Tuesday, June 21, 2005

Energy Independence via Swadeshi

Gandhiji's Swadeshi movement broke the economic back of British Rule in India. The essence of the movement was that everyone invest a little time everyday to make whatever cloth they needed, and hence close the market for British textiles in India. The closure of the giant Indian market led to the shutting down of mills in England, but more importantly the poor Indians felt a little more self-sufficient, self-reliant and a little richer too.

In an excellent post, Gmoke points out that, "this type of practical labor has to be the core of any sustainable ecological action".

Look at it this way. Gandhi used swadeshi, as what we shall call Sustainable Ecological Action, to make cloth, which in some ways was the life blood of the economy then. In the different world that is today, what cloth no longer has that position. So what does? In a lot of ways it has to be energy. Fossil fuels like oil, coal and natural gas, and renewables like solar, hydel, tidal and wind - all of these have only one thing in common - they give energy. And without energy their importance reduces to almost nothingness. So if Gandhiji were to start a Swadeshi today, he would choose to create energy instead of cloth.

Here is what Gmoke suggests:

In this "deregulated environment" with oil used as a weapon and national security identical to energy security, direct ecological and economic action toward renewables and away from the nuclear, gas, coal, and oil that we presently use can be a primary political as well as economic act. A treadle/pedal/crank powered generator with a flywheel can be the solar swadeshi, an ecological and economical electrical charkha.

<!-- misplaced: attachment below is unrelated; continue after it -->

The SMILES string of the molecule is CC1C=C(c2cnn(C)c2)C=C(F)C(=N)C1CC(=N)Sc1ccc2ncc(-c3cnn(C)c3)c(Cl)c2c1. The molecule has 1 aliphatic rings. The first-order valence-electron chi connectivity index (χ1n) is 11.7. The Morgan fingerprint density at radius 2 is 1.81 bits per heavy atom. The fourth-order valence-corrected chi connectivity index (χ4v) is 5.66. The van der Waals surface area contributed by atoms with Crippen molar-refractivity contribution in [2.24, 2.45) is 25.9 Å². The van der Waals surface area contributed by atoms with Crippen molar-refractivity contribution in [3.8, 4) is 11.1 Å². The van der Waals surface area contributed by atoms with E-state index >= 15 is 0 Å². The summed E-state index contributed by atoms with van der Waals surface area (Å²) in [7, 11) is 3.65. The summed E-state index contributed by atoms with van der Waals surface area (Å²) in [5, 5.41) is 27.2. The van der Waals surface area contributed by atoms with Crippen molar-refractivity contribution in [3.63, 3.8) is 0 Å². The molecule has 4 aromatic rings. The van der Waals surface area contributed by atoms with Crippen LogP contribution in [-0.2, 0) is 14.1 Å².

One humanpower is about one sixth horsepower. A healthy person can put out 100 watts of power for hours on end and 300 watts in a sprint. Let's not be batteries in the Matrix but generators in a net metered ecological Network.

The ultimate goal I envision is to meet all electrical non-space-heating and refrigeration needs within the space of one south-facing window (4-10 square feet of photovoltaics) and a half hour to an hour a day's human power. The realistic goal today is most of the electrical load with the exception of refrigeration and space-heating: lighting, TV, audio, computer, phones...

This isn't Edward G. Robinson in "Soylent Green" pedalling a broken down three speed to light one sickly incandescent bulb. This is more like Lance Armstrong powering his energy efficient Spanish villa with a morning workout on his state of the art Tour de France simulator stationary bike and power generator.